We often discuss the issue of immunity of diplomats and consular officers from the jurisdiction of the receiving state. Rarely is the reverse considered; diplomats may sometimes require protection from their sending state.(1)
An article by the Canadian Broadcasting Corporation (CBC), dated 24 June 2018, reported that 104 people with diplomatic status in Canada made refugee or asylum (the two terms are used interchangeably in this article) claims in Canada during the two year period commencing March 2016. Most of the applicants feared repercussions in their home countries after returning from their posting in Canada.
According to the article, ‘Members of persecuted minorities are sometimes given positions abroad in order to give a government a positive image on the world stage. They may choose to leave [the Sending State] when they have the chance while on foreign soil.’ In addition, the article suggested that ‘an LGBT person who has not come out publicly for fear of persecution might claim refugee status in order to live freely in Canada.’
Other reasons for refugee claims can be political. The article quotes former Canadian diplomat Paul Heinbecker, who says that ‘most of these refugee claims likely stem from a change in the political conditions in the claimants’ home countries — such as a change in government or a coup d’état. Individuals might try to make asylum claims to avoid being called back home and thrown in jail.’ Heinbecker says ‘The diplomat, or diplomatic family or members of the embassy, may decide that they would rather claim asylum status in Canada than go home and hope for the best.’
In addition to the 104 claims referred to above, 21 diplomats in Canada claimed refugee status for themselves and another 30 family members over the 18-month period ending June 2012. There is no information available regarding claims made between June 2012 and March 2016.
In some cases, diplomats who were declared persona non grata then made refugee claims in Canada. According to the CBC article, three Libyan diplomats who were declared persona non grata by Canada in 2011, allegedly for intimidating anti-Gaddafi students from Libya, made asylum claims in Canada because they feared to return to Libya after Gaddafi was deposed.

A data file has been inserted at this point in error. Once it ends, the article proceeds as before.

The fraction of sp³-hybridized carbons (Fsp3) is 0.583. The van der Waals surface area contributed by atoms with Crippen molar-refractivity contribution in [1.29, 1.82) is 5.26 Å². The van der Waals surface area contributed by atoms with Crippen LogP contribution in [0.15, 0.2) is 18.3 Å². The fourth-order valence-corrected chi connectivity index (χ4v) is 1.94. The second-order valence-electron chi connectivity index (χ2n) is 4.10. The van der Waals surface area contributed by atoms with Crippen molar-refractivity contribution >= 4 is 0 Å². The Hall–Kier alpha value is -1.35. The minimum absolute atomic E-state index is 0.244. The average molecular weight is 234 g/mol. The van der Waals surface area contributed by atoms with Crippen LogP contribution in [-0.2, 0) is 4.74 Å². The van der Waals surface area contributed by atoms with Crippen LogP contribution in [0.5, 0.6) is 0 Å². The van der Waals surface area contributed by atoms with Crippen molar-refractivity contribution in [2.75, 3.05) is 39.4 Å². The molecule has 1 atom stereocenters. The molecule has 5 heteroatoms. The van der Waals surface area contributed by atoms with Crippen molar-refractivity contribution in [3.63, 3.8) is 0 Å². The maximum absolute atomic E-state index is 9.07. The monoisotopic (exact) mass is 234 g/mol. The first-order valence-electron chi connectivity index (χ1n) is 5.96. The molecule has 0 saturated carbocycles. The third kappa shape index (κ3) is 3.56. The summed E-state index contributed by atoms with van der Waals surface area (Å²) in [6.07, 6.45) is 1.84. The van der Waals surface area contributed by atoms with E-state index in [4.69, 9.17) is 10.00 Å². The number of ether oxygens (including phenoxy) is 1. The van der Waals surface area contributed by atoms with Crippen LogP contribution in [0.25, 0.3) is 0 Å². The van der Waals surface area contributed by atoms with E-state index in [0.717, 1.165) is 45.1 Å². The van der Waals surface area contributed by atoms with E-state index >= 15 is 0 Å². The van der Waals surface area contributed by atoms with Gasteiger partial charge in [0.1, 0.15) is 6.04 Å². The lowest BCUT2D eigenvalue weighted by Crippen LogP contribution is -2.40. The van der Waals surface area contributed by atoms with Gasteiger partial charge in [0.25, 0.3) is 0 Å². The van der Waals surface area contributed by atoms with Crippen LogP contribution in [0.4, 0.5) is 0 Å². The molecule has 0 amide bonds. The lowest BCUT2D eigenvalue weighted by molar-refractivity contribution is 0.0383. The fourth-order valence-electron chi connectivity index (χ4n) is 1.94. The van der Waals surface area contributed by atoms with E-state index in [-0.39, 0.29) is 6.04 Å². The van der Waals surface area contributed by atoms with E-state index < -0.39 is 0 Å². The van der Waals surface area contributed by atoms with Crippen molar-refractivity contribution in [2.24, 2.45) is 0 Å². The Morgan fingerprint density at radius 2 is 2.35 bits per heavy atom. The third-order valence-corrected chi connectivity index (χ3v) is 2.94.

These examples highlight an interesting conflict between Article 9 of the 1961 Vienna Convention on Diplomatic Relations, which allows the receiving state to declare a diplomat as persona non grata, and the 1951 United Nations Convention Relating to the Status of Refugees and related protocols:
The Vienna Convention provides for the declaration of persona non grata and, if the person does not leave the receiving state within a reasonable time, they are no longer protected by immunity. However, the Convention does not provide for expulsion of the diplomat if they don’t leave the country. The reason for this is that expulsion is a domestic, not an international, legal issue. Thus, if the receiving state permits refugee/asylum claims, its domestic law will generally not allow a claimant to be expelled or deported until the claim is decided. Adding expulsion rights to the Vienna Convention would result in conflict with both the 1951 Refugee Convention and the domestic law of a receiving state.
Article 33 (a) of the 1951 Refugee Convention prohibits any state that is a contracting party (including in its capacity as a receiving state) from returning that person to the sending state if doing so would put the person at serious risk of persecution on a Convention Ground (non-refoulement). There is no specific reference to diplomats in the Refugee Convention; the protections afforded by that Convention apply regardless of whether the person is a diplomat or not.
Other examples outside of the Canadian experience include:
The USA provides for protection of diplomats through an asylum claim, but also pursuant to Section 13 of the Immigration and Nationality Act. A diplomat can obtain US Permanent Residence Status if there is a compelling reason why they, or their immediate family, cannot return to the country which accredited them as a diplomat.
According to a Reuters article, 151 Turkish diplomats made asylum claims in Germany in 2017, following the attempted coup in Turkey,.
A BBC article reports that also following the attempted coup, a number of Turkish diplomats, including the deputy ambassador, made refugee claims in Switzerland.
The case of persons with diplomatic status making asylum or refugee claims in their receiving states is often overlooked. This situation deserves greater attention in order to get a fuller understanding of diplomatic immunity, including from the sending state.
Alan Franklin obtained an LLB and JD from the University of Toronto and an LLM in international law from the London School of Economics. He is currently living in Vancouver, Canada, teaching courses on international legal business risk to MBA students at Athabasca University, international and constitutional law at Royal Roads University, as well as courses on international law for the University of London international LLM program. Alan created and chairs an association of former United Nations Ambassadors in the USA.
(1) We are not discussing diplomatic asylum, which is the concept of a non-diplomat claiming asylum in the embassy or consulate of another country in a receiving state.